Burning questions

burning questionIt's not every day that religious buildings are burned, which is why the razing of synagogues in the Gaza Strip made headlines today in the world's major newspapers. The Los Angeles Times' piece today summarizes the situation:

GAZA CITY -- Palestinians surged triumphantly into demolished Jewish settlements in the Gaza Strip early today, torching empty synagogues and firing shots into the air, as the last Israeli soldiers withdrew after 38 years of occupation.

Just a few questions for the reporters behind this story: Why did the Palestinians feel the need to burn synagogues? Why didn't the supposedly moderate Palestinian Authority stop this from happening this way? And why, after bulldozing the homes of 8,500 Israelis, did the government not simply remove the synagogues themselves?

Flaming synagogues seems only to encite further violence on both sides. These are just some of the questions that come up in reading the lead to this piece, so let's dig in and see if we can find some answers.

Several paragraphs into the story, the Times reporters start to explain the politics behind this complex issue:

In a last-minute reversal, the Cabinet voted to leave intact more than two dozen synagogues in the former settlements, despite warnings from Palestinian Authority officials that they could not ensure their protection. Palestinian officials announced late Sunday that they would demolish the buildings.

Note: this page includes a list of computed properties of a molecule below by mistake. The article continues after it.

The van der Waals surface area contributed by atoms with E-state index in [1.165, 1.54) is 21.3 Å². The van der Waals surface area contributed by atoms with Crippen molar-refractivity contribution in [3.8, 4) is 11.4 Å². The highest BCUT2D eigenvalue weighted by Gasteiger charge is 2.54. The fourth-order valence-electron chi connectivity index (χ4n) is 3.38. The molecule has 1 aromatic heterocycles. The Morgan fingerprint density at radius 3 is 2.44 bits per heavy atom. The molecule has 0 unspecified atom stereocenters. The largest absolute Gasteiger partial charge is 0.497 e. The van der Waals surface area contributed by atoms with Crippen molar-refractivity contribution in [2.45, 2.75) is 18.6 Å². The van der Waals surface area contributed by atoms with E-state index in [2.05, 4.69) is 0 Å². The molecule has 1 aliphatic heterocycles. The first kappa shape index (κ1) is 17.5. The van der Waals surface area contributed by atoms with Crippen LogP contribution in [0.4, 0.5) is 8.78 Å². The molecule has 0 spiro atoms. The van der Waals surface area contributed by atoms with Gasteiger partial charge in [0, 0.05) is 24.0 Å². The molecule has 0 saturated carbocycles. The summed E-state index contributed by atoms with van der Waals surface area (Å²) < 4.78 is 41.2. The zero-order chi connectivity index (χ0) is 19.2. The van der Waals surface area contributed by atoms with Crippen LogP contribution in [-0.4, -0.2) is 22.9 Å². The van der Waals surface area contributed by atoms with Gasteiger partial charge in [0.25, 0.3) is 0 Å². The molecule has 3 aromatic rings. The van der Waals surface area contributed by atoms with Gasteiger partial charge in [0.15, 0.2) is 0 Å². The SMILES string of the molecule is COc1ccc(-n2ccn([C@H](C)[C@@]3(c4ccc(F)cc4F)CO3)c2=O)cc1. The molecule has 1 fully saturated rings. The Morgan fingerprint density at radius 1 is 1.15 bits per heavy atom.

Palestinian leaders' displeasure with the Israeli Cabinet's decision on the synagogues prompted them to boycott a hand-over ceremony with Israeli commanders at the Erez crossing between Israel and the northern Gaza Strip.

But why did the Cabinet vote to leave the buildings of worship? The political information is nice, but what about the religious significance? Nothing in this piece delves into the religious implications, rather focusing on the political situation.

What we have here is a failure common in -- well, ironically -- the realm of political journalism. The reporters are assuming that readers know which political/religious blocs Mofaz and Sharon represent. They assume readers understands the history and the importance (or lack there of) of a synagogue to the Israeli people.

The Sydney Morning Herald report also leads with the synagogue-burning and I find out early on a specific reason the Palestinians want to see them burned:

"When I got here it was 12:30 and already there was no one, so we went straight to the synagogue and set it on fire," Talalka said. "It was an illegal building on our land. The Israeli Jews don't respect anyone's religion but their own. I am very happy. The Israelis are out of here. We have more land and we got rid of the roadblocks."

Not only is that a great quote, but it's also quite informative. Nowhere in the Times story is there any mention of the Palestinian belief that the synagogues are illegal.

Here is a good explainer piece in Haaretz, a fairly liberal newspaper based in Jerusalem best known for its opinion pieces:

All our oppressors desecrated and destroyed synagogues and all massacred Jews.

And yet, despite that knowledge, our ancestors never once descended to the level of their oppressors. They never pre-empted the destruction of their synagogues by lending their own hands to that destruction.

If you're curious, read the rest of the piece (it's quite interesting), because I am going to quickly move onto a related issue. While I understand that space is limited in a newspaper (it's certainly not on a blog!), the Times Online found room for this bit of detail that I haven't found anywhere else:

In Neve Dekalim the green flag of Hamas group hung from the roof of the ransacked synagogue and the black flag of Islamic Jihad was raised from a wall in the compound. A Nazi swastika was spray-painted on the wall. Police stood helplessly nearby.

Maybe I shouldn't be so shocked.

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